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Reversing the Decline in Productivity

If companies begin investing again in new technologies, workers will become more efficient.
By Mark Roberti
Sep 13, 2015

In May 2015, the U.S. Department of Labor published its first-quarter statistics. The report revealed that output per worker fell by 1.9 percent during that period. The steep decline was surprising, but it was part of an ongoing trend. During the past 10 years, worker productivity in the United States grew annually by just 1.4 percent—half the rate of the previous decade, according to the Brookings Institution.

One possible explanation for the decline is the reduction in investment in information technologies. Corporate spending on IT systems, as a percentage of gross domestic product, peaked at 4.6 percent in 2000, and has since been declining.

Why aren't U.S. companies investing in IT systems when they are sitting on $1.4 trillion in cash? There are likely several reasons. One, no doubt, is that recent financial crises have caused companies to be cautious. These days, it's difficult to know when the global economy will be rocked by, say, a major decline in the Chinese stock market or the potential of some country (Greece, perhaps?) defaulting on its loans and throwing the European Union into convulsions.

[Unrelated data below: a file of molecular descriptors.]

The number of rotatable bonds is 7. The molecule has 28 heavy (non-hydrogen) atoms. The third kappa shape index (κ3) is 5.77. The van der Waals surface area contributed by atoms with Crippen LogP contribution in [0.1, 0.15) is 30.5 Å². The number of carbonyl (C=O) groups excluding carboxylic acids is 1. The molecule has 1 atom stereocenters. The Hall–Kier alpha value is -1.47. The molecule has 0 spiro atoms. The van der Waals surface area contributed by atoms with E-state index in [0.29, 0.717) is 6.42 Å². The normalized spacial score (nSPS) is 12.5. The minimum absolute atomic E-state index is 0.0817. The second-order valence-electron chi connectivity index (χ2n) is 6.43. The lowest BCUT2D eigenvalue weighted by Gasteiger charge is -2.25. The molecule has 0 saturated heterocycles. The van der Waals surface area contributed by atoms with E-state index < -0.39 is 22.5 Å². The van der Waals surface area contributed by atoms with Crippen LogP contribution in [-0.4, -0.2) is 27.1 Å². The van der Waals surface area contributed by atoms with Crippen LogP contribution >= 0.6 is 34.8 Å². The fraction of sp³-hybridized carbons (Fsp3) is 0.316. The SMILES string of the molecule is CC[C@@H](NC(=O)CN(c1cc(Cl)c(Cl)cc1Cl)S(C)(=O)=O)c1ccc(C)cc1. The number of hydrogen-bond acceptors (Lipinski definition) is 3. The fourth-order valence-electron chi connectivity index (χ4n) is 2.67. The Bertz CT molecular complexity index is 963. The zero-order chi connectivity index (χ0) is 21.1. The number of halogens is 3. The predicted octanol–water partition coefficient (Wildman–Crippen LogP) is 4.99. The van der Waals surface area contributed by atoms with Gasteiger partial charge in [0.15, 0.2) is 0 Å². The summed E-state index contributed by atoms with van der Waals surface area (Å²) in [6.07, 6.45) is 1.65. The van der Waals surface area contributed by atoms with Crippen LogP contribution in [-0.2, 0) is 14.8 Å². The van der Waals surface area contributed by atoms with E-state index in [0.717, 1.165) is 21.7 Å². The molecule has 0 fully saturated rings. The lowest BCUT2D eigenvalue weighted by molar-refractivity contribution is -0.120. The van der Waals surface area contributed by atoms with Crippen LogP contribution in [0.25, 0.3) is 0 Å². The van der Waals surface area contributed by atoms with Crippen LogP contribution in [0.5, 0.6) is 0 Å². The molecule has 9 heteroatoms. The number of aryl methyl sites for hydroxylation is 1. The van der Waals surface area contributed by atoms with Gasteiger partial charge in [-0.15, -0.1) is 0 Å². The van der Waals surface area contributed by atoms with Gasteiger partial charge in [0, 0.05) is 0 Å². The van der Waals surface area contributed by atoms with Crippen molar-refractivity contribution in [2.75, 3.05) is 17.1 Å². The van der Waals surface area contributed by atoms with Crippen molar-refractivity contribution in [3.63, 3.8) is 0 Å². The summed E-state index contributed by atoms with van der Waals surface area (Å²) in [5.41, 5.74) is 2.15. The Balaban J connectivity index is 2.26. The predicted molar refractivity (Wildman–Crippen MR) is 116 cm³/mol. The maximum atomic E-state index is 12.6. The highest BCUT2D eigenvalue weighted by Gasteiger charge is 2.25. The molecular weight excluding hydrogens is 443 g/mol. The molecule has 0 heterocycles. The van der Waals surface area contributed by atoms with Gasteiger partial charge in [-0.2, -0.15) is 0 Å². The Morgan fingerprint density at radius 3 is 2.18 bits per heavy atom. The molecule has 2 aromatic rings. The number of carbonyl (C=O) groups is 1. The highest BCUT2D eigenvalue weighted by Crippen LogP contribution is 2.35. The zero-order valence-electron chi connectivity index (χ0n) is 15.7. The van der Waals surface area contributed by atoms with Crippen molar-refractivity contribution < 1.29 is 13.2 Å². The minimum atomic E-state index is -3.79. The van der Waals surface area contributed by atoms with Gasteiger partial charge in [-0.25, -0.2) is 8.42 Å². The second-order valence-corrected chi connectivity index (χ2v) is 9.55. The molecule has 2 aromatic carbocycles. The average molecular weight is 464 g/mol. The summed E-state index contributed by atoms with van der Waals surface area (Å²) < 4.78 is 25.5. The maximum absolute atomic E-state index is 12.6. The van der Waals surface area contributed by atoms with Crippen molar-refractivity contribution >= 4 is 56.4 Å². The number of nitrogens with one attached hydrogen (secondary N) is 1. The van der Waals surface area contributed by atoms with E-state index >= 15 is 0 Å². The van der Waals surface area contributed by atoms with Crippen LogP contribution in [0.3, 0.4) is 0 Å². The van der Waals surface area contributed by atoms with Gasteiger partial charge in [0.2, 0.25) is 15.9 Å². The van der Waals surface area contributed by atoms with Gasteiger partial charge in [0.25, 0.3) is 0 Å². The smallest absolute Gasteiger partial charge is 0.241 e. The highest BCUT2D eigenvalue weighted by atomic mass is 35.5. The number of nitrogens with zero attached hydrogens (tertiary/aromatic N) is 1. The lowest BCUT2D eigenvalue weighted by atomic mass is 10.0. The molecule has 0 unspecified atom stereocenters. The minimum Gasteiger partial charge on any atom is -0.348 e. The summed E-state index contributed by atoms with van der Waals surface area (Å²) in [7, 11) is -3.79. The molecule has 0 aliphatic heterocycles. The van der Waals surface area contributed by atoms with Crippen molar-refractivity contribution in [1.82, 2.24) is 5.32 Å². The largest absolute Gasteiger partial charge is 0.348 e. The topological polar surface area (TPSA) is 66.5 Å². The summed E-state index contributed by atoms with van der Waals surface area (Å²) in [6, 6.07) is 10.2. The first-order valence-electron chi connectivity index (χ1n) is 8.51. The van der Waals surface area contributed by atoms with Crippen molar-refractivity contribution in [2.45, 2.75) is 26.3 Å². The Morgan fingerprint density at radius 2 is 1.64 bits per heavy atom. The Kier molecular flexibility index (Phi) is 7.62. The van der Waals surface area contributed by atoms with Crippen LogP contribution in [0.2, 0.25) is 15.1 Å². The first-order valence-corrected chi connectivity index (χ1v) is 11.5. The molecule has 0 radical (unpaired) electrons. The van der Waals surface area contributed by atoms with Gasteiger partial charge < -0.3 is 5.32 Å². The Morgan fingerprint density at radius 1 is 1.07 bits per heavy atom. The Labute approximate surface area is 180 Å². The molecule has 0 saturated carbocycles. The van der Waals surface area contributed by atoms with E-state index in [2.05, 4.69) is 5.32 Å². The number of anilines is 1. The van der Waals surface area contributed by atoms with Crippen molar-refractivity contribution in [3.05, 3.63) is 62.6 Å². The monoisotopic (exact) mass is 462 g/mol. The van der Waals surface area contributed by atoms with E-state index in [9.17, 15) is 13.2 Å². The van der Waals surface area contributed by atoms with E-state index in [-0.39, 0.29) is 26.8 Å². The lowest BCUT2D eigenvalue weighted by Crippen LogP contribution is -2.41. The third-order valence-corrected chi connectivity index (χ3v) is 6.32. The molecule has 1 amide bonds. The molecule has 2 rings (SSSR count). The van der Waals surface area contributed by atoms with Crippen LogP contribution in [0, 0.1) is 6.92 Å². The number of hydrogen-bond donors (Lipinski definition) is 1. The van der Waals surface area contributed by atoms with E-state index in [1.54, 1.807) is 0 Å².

Another reason might be that IT investments don't have quite the bang for the buck that they once had. Think about a secretary in 1980. She (it was most likely a woman in those days) was typing letters on an IBM Selectric typewriter. If the boss wanted to make a change, she had to retype the entire letter. By 1990, she was using a PC, which allowed her to store templates (which could be quickly customized) and make corrections with ease. And within another decade, her PC was connected to the Internet and she could book the boss's travel, research any topic on which he (or she) wanted information, and do a whole lot more.

Today, all workers are digitally literate and connected to corporate IT systems around the clock via their laptops and smartphones. Manufacturing systems are highly automated and monitored. So investing in new systems is unlikely to deliver a significant return on investment.

But what if new technology enabled companies to do things that were simply not possible with desktop PCs, laptops, smartphones and existing software systems? What if they could track and manage all of their assets in real or near-real time? The answer is that businesses most certainly would invest in new systems. Radio frequency identification systems enable firms to do this. But the main reason that companies are not investing a huge pile of cash in RFID solutions is that they are not yet convinced the technology is a slam-dunk.

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